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Multi-tenant Configurations

In a multi-tenant environment a single instance of the application while run on behalf of many clients. Typically, this will require that each client have its own unique configuration. The simplest approach to enable an application to be multi-tenant is for it to not really be aware of it at all. This requires that the configuration framework take on some of the responsibility for making the application work correctly.

One approach to enable this support in a web application might be to use a Servlet Filter and then use the Log4j or SLF4J MDC to save the attributes needed to identify the client. These attributes can then be used to identify the specific client configuration to be used. The classes described below use this technique to allow configurations to transparently provide the configuration appropriate for the clients.


The constructor for this class accepts a pattern. The pattern can contain keys that will be resolved using the ConfigurationInterpolator on each call to a method in the class. The configuration file will then be located using the resolved pattern and a new XMLConfiguration will be created and cached for subsequent requests. The ExpressionEngine, ReloadingStrategy and listeners will be propagated to each of the created configurations.

When used in a combined configuration it is often acceptable for a file matching a particular pattern to be missing so, by default, most exceptions encountered when loading files are ignored. To change this behavior call setIgnoreException(false) or configure the attribute to false in DefaultConfigurationBuilder's configuration file. If schema validation is enabled validation exceptions will always cause a failure.


The CombinedConfiguration class allows multiple configuration files to be merged together. However, it will not merge a MultiFileHierarchicalConfiguration properly since the underlying configuration file will be different depending on the resolution of the location pattern. DynamicCombinedConfiguration solves this by creating a new CombinedConfiguration for each pattern.

Sample Configuration

This sample configuration illustrates how to use DynamicCombinedConfiguration in combination with MultiFileHierarchicalConfiguration to create a multi-tenant configuration.

<?xml version="1.0" encoding="ISO-8859-1" ?>
<!-- Test configuration definition file that demonstrates complex initialization -->
    <result delimiterParsingDisabled="true" forceReloadCheck="true"
      <provider config-tag="multifile"
    <multifile filePattern="/opt/configs/$$${sys:Id}/config.xml" config-name="clientConfig"/>
    <xml fileName="/opt/configs/default/config.xml" config-name="defaultConfig"/>

Note how the variables have multiple '$'. This is how variables are escaped and is necessary because the variables will be interpolated multiple times. Each attempt will remove the leading '$'. When there is only a single '$' in front of the '{' the interpolator will then resolve the variable. The first extra '$' is necessary because DefaultConfigurationBuilder will interpolate any variables in the configuration. In the case of the multifile configuration item two leading '$' characters are necessary before the variable because it will be interpolated by both DefaultConfigurationBuilder and DynamicCombinedConfiguration before MultiFileHierarchicalConfiguration gets the chance to evaluate it. Although in this example one would not expect system properties to change at runtime, other types of lookups such as the MDCStrLookup provided with SLF4J require that the variables be evaluated as the configuration is being accessed instead of when the configuration file is processed to behave as desired.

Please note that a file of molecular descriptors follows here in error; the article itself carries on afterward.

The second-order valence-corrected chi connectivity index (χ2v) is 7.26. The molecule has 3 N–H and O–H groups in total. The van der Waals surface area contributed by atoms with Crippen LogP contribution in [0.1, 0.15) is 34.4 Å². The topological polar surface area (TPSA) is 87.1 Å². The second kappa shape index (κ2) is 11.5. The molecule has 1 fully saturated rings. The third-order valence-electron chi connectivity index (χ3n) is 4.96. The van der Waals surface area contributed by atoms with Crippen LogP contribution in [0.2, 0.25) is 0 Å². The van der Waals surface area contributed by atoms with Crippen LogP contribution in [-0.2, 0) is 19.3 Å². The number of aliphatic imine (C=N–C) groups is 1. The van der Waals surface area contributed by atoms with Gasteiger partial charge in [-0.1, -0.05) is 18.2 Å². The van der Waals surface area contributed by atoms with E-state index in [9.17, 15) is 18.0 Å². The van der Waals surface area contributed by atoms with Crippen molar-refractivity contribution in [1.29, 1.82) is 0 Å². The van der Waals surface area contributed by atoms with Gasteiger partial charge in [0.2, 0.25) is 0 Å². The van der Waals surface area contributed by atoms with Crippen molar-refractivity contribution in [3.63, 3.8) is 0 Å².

Applications are often composed of many components each of which need their own configuration. This can be accommodated by having a configuration file per component, but this can make things hard to manage when there are many clients and many components. A second approach is to combine them into a single configuration file. However, this either means the subcomponent has to be aware of the surrounding configuration and navigate past it or the application must be provided just the portion of the configuration it can process. PatternSubtreeConfigurationWrapper can be used for this purpose.

Normal practice when using dependency injection frameworks is to have the attributes needed to make components work correctly injected into them. When working with Commons Configuration this works very well. Components simply need to have a HierarchicalConfiguration attribute along with a corresponding setter and getter. The injection framework can then be used to provide the component with the correct configuration using PatternSubtreeConfigurationWrapper as shown in the next example.

  <bean id="configurationBuilder"
    <property name="fileName">
  <bean id="applicationConfig" factory-bean="configurationBuilder"
  <bean id="subcomponentConfig"
    <constructor-arg index="0">
      <ref bean="applicationConfig"/>
    <constructor-arg index="1" value="/Components/MyComponent"
  <bean id='MyComponent' class='org.test.MyComponent' autowire='autodetect'>
    <property name="configuration">
      <ref bean="subcomponentConfig"/>